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Moab is the name of an ancient kingdom, today located in the modern state of Jordan. The land lies alongside much of the eastern shore of the Dead Sea; the existence of the Kingdom of Moab is attested to by numerous archaeological findings, most notably the Mesha Stele, which describes the Moabite victory over an unnamed son of King Omri of Israel. The Moabite capital was Dibon. According to the Hebrew Bible, Moab was in conflict with its Israelite neighbours to the west; the etymology of the word Moab is uncertain. The earliest gloss is found in the Koine Greek Septuagint which explains the name, in obvious allusion to the account of Moab's parentage, as ἐκ τοῦ πατρός μου. Other etymologies which have been proposed regard it as a corruption of "seed of a father", or as a participial form from "to desire", thus connoting "the desirable". Rashi explains the word Mo'ab to mean "from the father", since ab in Hebrew and Arabic and the rest of the Semitic languages means "father", he writes that as a result of the immodesty of Moab's name, God did not command the Israelites to refrain from inflicting pain upon the Moabites in the manner in which he did with regard to the Ammonites.

Fritz Hommel regards Moab as an abbreviation of Immo-ab = "his mother is his father". According to Genesis 19:30–38, the ancestor of the Moabites was Lot by incest with his eldest daughter, she and her sister, having lost their fiancés and their mother in the destruction of Sodom and Gomorrah, decided to continue their father's line through intercourse with their father. The elder conceived Moab; the younger daughter did the same and conceived a son named Ben-Ammi, who became ancestor to the Ammonites. According to the Book of Jasher, Moab had four sons—Ed, Mayon and Kanvil—and his wife, whose name is not given, is from Canaan. Moab was located on a plateau about 910 metres above the level of the Mediterranean, or 1,300 metres above the Dead Sea, rising from north to south, it was bounded on the west by the Dead Sea. The northern boundary varied, but is represented by a line drawn some miles above the northern extremity of the Dead Sea. In Ezekiel 25:9 the boundaries are given as being marked by Beth-jeshimoth, Baal-meon, Kiriathaim.

That these limits were not fixed, however, is plain from the lists of cities given in Isaiah 15–16 and Jeremiah 48, where Heshbon and Jazer are mentioned to the north of Beth-jeshimoth. The principal rivers of Moab mentioned in the Bible are the Arnon, the Dimon or Dibon, the Nimrim; the limestone hills which form the treeless plateau are steep but fertile. In the spring they are covered with grass and the table-land itself produces grain. In the north are a number of long, deep ravines, Mount Nebo, famous as the scene of the death of Moses; the rainfall is plentiful and the climate, despite the hot summer, is cooler than the area west of the Jordan river, snow falling in winter and in spring. The plateau is dotted with hundreds of dolmens and stone circles, contains many ruined villages of the Roman and Byzantine periods; the land is now occupied chiefly by Bedouin. The territory occupied by Moab at the period of its greatest extent, before the invasion of the Amorites, divided itself into three distinct and independent portions: the enclosed corner or canton south of the Arnon.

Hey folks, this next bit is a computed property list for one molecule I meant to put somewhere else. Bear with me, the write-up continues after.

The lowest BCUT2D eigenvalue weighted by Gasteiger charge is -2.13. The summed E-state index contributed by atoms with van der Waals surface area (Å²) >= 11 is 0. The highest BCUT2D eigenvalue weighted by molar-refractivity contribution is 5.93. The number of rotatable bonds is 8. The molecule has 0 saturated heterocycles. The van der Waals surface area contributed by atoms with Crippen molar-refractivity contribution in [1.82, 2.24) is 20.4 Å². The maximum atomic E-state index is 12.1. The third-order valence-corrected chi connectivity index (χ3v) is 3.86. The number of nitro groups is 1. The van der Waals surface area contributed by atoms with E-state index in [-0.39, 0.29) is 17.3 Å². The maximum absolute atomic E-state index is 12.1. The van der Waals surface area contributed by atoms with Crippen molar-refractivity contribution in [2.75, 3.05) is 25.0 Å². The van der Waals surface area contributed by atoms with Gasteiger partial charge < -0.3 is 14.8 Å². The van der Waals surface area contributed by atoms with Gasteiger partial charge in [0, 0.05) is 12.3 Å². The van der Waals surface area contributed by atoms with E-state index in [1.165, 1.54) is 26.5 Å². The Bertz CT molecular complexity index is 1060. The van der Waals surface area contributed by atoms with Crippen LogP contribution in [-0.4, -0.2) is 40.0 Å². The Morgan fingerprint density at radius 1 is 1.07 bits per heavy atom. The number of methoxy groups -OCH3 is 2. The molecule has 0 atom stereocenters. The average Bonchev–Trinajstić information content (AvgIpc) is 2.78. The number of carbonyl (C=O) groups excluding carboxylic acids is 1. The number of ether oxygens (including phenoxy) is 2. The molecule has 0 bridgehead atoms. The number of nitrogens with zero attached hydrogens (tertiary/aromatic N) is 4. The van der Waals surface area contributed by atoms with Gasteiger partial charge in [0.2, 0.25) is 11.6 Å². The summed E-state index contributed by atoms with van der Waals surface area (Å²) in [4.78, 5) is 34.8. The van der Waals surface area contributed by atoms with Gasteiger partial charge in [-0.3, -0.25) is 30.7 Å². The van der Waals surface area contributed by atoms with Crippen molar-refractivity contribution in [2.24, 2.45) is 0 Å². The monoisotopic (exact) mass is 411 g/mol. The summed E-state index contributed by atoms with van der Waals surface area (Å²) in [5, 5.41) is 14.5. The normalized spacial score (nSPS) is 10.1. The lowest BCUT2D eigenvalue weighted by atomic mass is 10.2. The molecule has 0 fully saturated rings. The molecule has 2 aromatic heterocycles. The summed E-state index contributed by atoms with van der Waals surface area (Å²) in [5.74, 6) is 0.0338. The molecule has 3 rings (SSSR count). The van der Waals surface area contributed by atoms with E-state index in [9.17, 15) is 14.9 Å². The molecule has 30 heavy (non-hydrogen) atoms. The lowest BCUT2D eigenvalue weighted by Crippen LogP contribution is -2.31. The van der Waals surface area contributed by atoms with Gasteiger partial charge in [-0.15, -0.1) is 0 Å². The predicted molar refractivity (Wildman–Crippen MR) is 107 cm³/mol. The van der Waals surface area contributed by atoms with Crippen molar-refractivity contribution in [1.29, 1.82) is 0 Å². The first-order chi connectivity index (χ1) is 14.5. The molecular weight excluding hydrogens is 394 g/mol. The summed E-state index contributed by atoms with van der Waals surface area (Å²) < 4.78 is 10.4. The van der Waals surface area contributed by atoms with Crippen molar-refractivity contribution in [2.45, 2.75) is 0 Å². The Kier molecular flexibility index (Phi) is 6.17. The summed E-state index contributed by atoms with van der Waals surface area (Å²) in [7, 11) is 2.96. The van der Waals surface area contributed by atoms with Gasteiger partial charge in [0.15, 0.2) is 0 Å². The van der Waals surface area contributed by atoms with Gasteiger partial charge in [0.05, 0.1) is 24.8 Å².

The country of Moab was the source of numerous natural resources, including limestone and balsam from the Dead Sea region. The Moabites occupied a vital place along the King's Highway, the ancient trade route connecting Egypt with Mesopotamia and Anatolia. Like the Edomites and Ammonites, trade along this route gave them considerable revenue. Despite a scarcity of archaeological evidence, the existence of Moab prior to the rise of the Israelite state has been deduced from a colossal statue erected at Luxor by pharaoh Ramesses II, in the 13th century BCE, which lists Mu'ab among a series of nations conquered during a campaign. Early modern travellers in the region included Ulrich Jasper Seetzen, Johann Ludwig Burckhardt, Charles Leonard Irby and James Mangles, Louis Félicien de Saulcy. According to the biblical account and Ammon were born to Lot and Lot's elder and younger daughters in the aftermath of the destruction of Sodom and Gomorrah; the Bible refers to both the Moabites and Ammonites as Lot's sons, born of incest with his daughters.

The Moabites first inhabited the rich highlands at the eastern side of the chasm of the Dead Sea, extending as far north as the mountain of Gilead, from which country they expelled the Emim, the original inhabitants, but they themselves were afterward driven southward by warlike tribes of Amorites, who had crossed the river Jordan. These Amorites, described in the Bible as being ruled by King Sihon, confined the Moabites to the country south of the river Arnon, which formed their northern boundary. God renewed his covenant with the Israelites at Moab before the Israelites entered the "promised land". Moses died there. He

Millegin railway station

Millegin railway station, Millagan railway station or Millegin Siding was an intermediate stop situated on what became the Great North of Scotland Railway line from Grange and Cairnie Junction to Tillynaught. Millegin served the nearby saw mill in Banffshire; the line northwards ran to Tillynaught where it split to reach Banff by a branch line or Elgin by the Moray Coast line. Millegin was opened in 1859 by the Banff and Strathisla Railway, closed to passengers in October 1860, remaining as a freight siding, however lifted by 1902; the line passed into British Railways ownership in 1948 and was, like the rest of the ex-GNoSR lines along the Moray coast, considered for closure as part of the Beeching report, closure notices were issued in 1963. In 1867 the OS map shows that the station had closed and only a siding was present with a loading dock, by 1902 the siding had been lifted. No physical remains of the station or siding are visible on site. List of Great North of Scotland Railway stations Notes SourcesButt, R. V.

J.. The Directory of Railway Stations: details every public and private passenger station, halt and stopping place and present. Patrick Stephens Ltd. ISBN 1-85260-508-1. Maxtone, G. R.. The railways of the Banff & Moray coast. Keith & Dufftown Railway Association. ISBN 0-9547346-1-0. Quick, Michael. Railway passenger stations in Great Britain: a chronology. Oxford: Railway and Canal Historical Society. ISBN 978-0-901461-57-5. OCLC 612226077. RailScot - Banff Portsoy and Strathisla Railway The Banff Branch